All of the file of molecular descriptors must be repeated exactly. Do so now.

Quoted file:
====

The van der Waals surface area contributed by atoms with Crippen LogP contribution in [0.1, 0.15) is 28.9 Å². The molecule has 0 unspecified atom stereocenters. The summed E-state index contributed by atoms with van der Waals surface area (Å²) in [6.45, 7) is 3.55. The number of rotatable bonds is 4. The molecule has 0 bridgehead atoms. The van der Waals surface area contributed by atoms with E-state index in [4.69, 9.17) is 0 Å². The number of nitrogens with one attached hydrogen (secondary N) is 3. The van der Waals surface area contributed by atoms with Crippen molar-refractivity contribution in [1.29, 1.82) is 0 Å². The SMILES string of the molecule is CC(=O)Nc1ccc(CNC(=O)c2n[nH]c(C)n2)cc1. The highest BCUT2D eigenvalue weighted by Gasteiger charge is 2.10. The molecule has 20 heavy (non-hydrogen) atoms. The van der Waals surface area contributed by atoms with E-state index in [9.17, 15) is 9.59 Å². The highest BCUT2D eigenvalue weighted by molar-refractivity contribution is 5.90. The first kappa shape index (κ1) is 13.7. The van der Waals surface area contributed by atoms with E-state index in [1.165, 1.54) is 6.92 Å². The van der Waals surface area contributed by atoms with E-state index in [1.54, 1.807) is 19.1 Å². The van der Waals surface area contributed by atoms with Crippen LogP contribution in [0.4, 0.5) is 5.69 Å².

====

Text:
The van der Waals surface area contributed by atoms with Crippen LogP contribution in [0.1, 0.15) is 28.9 Å². The molecule has 0 unspecified atom stereocenters. The summed E-state index contributed by atoms with van der Waals surface area (Å²) in [6.45, 7) is 3.55. The number of rotatable bonds is 4. The molecule has 0 bridgehead atoms. The van der Waals surface area contributed by atoms with E-state index in [4.69, 9.17) is 0 Å². The number of nitrogens with one attached hydrogen (secondary N) is 3. The van der Waals surface area contributed by atoms with Crippen molar-refractivity contribution in [1.29, 1.82) is 0 Å². The SMILES string of the molecule is CC(=O)Nc1ccc(CNC(=O)c2n[nH]c(C)n2)cc1. The highest BCUT2D eigenvalue weighted by Gasteiger charge is 2.10. The molecule has 20 heavy (non-hydrogen) atoms. The van der Waals surface area contributed by atoms with E-state index in [9.17, 15) is 9.59 Å². The highest BCUT2D eigenvalue weighted by molar-refractivity contribution is 5.90. The first kappa shape index (κ1) is 13.7. The van der Waals surface area contributed by atoms with E-state index in [1.165, 1.54) is 6.92 Å². The van der Waals surface area contributed by atoms with E-state index in [1.54, 1.807) is 19.1 Å². The van der Waals surface area contributed by atoms with Crippen LogP contribution in [0.4, 0.5) is 5.69 Å².